It’s no exaggeration to say that secular bloggers are under siege in Bangladesh. On Monday, Oyasiqur Rhaman, a young blogger, was hacked to death in full public view for his liberal views on religion.
“We have to keep on fighting,” Animesh Rahman, president of the Dhaka-based Blogger and Online Activist Network, asserts. “I know my life is at risk at every moment. For people like me there is no other option but to stay back and fight. We are putting our life at risk to keep the soul of Bangladesh alive.”
Rhaman’s death follows the killing of blogger Avijit Roy, murdered outside Dhaka University five weeks ago. Roy, a U.S. citizen, had just participated in the Ekushey Book Fair, Bangladesh’s largest literary event. He was an online presence that challenged fundamentalism and extremism in Islam. That stance made him the target of fundamentalists, and Roy paid the ultimate price.
Rhaman, an ardent follower of Roy, was so shaken by the death of his idol that he created a Facebook page in his memory, called “I Am Avijit.” According to The New York Times, he also mourned the 2013 killing of blogger Ahmed Rajib Haider, known online as Thaba Baba, and vowed to keep fighting for his belief. His open defiance of Islamic extremism cost him his life.
So why are bloggers being targeted in Bangladesh?
In January 2014, I met with a group of bloggers in Dhaka, living in hiding. We met just a few months after the Shahbag movement, popularly known as Gonojagaran Mancha or National Awakening Stage, upheaval which was driven by online agitation demanding the death penalty for Islamist leaders involved in atrocities during the war of liberation in 1971.
At the same time, Islamists led by Jamaat-e-Islami were counter-mobilizing. They asked for the release of the arrested Islamists, the majority of whom were from the organization’s rank-and-file.
That bitter ideological divide, between the secular nationalists and fundamentalists, claimed the life of Ahmed Rajib Haider in February 2013, a pro-Shahbag blogger. Haider was brutally killed outside his home by machete-wielding youth, much in the same manner as Avijit Roy and Oyasiqur Rahman.
Arif Jebtik and Maruf, bloggers who I met in central Dhaka, had gone underground due to threats from Islamists. Anti-liberation forces, who opposed Bangladesh’s independence movement in 1971, are proactive and known to target anyone who is opposed to the country being declared an Islamic state.
“The war of liberation in Bangladesh is not over,” Animesh Rahman says. He was friendly with Oyasiqur Rhaman, who he knew from the Shahbag movement. “The fight between secular forces and Islamic fundamentalists is still going on. Bangladesh is free from Pakistan, but not from the extremism that Islamabad sowed here.”
Still, Rahman is defiant. “The whole community of bloggers is living in fear,” he says. “We may die, but we will not stop writing. Islamic extremism may be spreading its wings all over the world, but we will continue to fight them. The war of liberation still motivates us.” Rahman’s website, muktochintablog.com (meaning free-thinking), focuses on progressive politics and rationalism.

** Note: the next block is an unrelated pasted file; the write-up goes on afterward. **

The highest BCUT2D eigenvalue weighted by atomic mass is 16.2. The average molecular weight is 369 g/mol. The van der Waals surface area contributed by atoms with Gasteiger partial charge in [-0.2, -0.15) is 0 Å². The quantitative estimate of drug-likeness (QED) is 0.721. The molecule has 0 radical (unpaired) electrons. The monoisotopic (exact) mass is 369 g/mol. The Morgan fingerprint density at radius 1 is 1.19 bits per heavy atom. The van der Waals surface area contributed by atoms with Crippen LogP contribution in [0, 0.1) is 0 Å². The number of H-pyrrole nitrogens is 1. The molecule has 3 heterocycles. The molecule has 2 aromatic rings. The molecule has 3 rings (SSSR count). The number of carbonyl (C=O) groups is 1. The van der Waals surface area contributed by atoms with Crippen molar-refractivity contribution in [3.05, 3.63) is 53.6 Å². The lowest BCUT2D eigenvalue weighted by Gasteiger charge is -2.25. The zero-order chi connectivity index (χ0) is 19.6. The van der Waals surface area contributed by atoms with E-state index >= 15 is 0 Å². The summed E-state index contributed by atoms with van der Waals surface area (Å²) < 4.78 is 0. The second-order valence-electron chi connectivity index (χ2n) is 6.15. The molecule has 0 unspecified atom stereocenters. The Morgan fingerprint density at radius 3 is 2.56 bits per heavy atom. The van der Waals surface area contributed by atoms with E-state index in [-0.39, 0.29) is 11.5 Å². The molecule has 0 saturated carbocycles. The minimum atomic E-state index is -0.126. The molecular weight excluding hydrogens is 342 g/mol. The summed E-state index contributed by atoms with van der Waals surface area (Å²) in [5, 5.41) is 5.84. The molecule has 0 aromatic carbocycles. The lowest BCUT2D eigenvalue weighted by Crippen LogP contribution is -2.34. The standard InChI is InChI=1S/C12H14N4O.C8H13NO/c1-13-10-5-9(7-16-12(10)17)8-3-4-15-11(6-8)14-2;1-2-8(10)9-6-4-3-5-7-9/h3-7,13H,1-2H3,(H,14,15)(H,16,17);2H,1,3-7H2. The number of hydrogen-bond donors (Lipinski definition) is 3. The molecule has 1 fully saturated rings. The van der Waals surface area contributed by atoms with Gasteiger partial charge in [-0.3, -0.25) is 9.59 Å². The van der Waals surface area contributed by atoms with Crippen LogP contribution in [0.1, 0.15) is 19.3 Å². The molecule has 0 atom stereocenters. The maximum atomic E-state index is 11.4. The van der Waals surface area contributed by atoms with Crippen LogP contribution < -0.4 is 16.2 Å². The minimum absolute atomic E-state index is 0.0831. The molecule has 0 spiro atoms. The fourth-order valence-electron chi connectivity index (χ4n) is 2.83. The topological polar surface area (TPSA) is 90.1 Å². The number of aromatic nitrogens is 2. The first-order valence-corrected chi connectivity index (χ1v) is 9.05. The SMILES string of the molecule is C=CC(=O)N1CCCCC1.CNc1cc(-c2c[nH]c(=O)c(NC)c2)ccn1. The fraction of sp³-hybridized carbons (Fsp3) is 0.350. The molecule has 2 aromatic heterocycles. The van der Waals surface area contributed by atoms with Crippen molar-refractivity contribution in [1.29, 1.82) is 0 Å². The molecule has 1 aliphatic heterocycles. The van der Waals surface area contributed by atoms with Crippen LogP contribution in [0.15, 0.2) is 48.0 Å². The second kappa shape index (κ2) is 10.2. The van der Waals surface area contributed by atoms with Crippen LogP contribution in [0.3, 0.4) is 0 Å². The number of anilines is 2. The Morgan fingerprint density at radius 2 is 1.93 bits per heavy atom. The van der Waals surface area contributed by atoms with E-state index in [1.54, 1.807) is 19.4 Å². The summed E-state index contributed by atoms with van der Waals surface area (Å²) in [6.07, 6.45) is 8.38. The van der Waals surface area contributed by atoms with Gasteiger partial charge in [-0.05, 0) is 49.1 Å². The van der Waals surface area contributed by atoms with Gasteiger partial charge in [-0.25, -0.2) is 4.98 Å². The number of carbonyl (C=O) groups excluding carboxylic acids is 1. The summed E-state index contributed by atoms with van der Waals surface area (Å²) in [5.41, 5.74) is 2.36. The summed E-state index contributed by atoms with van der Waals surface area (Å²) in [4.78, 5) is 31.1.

Some youth leaders blame the Awami League government, led by Prime Minister Sheikh Hasina, for tolerating Islamic fundamentalism.
“We fought for a secular state in 1971 but our government still patronizes madrassas,” Bappaditya Basu says. He’s the former president of Bangladesh’s Chatra Moitri, a student organization. “Sheikh Hasina plans to open 500 mosques all over the country. If you ally with the fundamentalists, how will you fight them?”
Basu was one of the main organizers of the Shahbag movement, and has found himself in the crosshairs of radicals on many occasions. “Fundamentalist forces have threatened me more than a thousand times,” he says. “In December, they threw bomb toward me but I escaped unhurt. I don’t fear for my life. We are a fighting nation. We have to save the country from turning into a place where Islamic radicalism rules.”
Basu is bitter that Hasina’s government, which represents secular forces in the country, patronizes Hefazat-e-Islam, a conglomerate of Islamist fundamentalist groups. That group was the main force organizing against the Shahbag movement. The killing of Ahmed Rajib Haider, a leading voice in that movement, is blamed on Hefazat.
These killings mirror Bangladesh’s history of violence. When East Pakistan was fighting for liberation from Islamabad, Jamaat-e-Islami, opposed to the move, indulged in target killing. The group killed thousands of civilians: artists, intellectuals, and anyone who advocated for secularism.
Bengali nationalism was the impetus for carving a separate nation from Pakistan. Muslims in Bangladesh consider themselves Bengali first and foremost. Islamic extremists hope to alter the fundamental character of the country.
Young men like Animesh Rahman and Bappaditya Basu are putting their lives on the line to save the soul and spirit of Bangladesh. They’re among the country’s last defenders of secularism.